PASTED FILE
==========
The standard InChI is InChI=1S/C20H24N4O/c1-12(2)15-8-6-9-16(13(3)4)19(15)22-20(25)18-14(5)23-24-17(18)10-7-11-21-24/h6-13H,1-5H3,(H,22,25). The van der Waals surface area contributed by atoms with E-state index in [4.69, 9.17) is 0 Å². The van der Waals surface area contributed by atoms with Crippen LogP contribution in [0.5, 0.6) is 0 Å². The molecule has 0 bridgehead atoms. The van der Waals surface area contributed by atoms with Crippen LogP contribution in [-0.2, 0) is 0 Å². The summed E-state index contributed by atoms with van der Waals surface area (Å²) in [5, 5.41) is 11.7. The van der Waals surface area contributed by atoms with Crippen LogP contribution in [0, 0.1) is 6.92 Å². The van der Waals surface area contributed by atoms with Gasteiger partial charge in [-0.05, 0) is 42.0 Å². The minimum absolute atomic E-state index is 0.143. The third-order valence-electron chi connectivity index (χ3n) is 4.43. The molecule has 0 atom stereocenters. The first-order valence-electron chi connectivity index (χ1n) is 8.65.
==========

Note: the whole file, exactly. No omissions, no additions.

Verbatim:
The standard InChI is InChI=1S/C20H24N4O/c1-12(2)15-8-6-9-16(13(3)4)19(15)22-20(25)18-14(5)23-24-17(18)10-7-11-21-24/h6-13H,1-5H3,(H,22,25). The van der Waals surface area contributed by atoms with E-state index in [4.69, 9.17) is 0 Å². The van der Waals surface area contributed by atoms with Crippen LogP contribution in [0.5, 0.6) is 0 Å². The molecule has 0 bridgehead atoms. The van der Waals surface area contributed by atoms with Crippen LogP contribution in [-0.2, 0) is 0 Å². The summed E-state index contributed by atoms with van der Waals surface area (Å²) in [5, 5.41) is 11.7. The van der Waals surface area contributed by atoms with Crippen LogP contribution in [0, 0.1) is 6.92 Å². The van der Waals surface area contributed by atoms with Gasteiger partial charge in [-0.05, 0) is 42.0 Å². The minimum absolute atomic E-state index is 0.143. The third-order valence-electron chi connectivity index (χ3n) is 4.43. The molecule has 0 atom stereocenters. The first-order valence-electron chi connectivity index (χ1n) is 8.65.